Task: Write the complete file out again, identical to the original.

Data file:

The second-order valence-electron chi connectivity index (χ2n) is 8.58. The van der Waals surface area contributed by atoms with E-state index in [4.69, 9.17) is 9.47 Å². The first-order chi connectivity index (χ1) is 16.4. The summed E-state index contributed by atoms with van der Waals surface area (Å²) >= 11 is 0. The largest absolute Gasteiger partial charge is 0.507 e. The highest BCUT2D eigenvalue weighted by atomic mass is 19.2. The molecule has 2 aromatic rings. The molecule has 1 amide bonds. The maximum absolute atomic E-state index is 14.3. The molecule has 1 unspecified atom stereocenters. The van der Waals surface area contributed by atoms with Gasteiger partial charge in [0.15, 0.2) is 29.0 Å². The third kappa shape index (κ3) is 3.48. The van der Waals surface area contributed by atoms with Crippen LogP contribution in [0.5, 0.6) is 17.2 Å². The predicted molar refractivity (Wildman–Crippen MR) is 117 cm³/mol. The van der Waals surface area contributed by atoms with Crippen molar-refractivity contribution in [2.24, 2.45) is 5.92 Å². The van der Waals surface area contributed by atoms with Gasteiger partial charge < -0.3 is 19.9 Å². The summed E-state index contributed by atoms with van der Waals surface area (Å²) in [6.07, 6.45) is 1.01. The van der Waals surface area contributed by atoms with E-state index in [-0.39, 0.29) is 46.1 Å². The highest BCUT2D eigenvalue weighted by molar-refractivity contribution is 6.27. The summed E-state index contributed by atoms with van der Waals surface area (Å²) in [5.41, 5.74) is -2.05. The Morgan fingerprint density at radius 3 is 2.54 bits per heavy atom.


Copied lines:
The second-order valence-electron chi connectivity index (χ2n) is 8.58. The van der Waals surface area contributed by atoms with E-state index in [4.69, 9.17) is 9.47 Å². The first-order chi connectivity index (χ1) is 16.4. The summed E-state index contributed by atoms with van der Waals surface area (Å²) >= 11 is 0. The largest absolute Gasteiger partial charge is 0.507 e. The highest BCUT2D eigenvalue weighted by atomic mass is 19.2. The molecule has 2 aromatic rings. The molecule has 1 amide bonds. The maximum absolute atomic E-state index is 14.3. The molecule has 1 unspecified atom stereocenters. The van der Waals surface area contributed by atoms with Gasteiger partial charge in [0.15, 0.2) is 29.0 Å². The third kappa shape index (κ3) is 3.48. The van der Waals surface area contributed by atoms with Crippen LogP contribution in [0.5, 0.6) is 17.2 Å². The predicted molar refractivity (Wildman–Crippen MR) is 117 cm³/mol. The van der Waals surface area contributed by atoms with Crippen molar-refractivity contribution in [2.24, 2.45) is 5.92 Å². The van der Waals surface area contributed by atoms with Gasteiger partial charge < -0.3 is 19.9 Å². The summed E-state index contributed by atoms with van der Waals surface area (Å²) in [6.07, 6.45) is 1.01. The van der Waals surface area contributed by atoms with E-state index in [-0.39, 0.29) is 46.1 Å². The highest BCUT2D eigenvalue weighted by molar-refractivity contribution is 6.27. The summed E-state index contributed by atoms with van der Waals surface area (Å²) in [5.41, 5.74) is -2.05. The Morgan fingerprint density at radius 3 is 2.54 bits per heavy atom.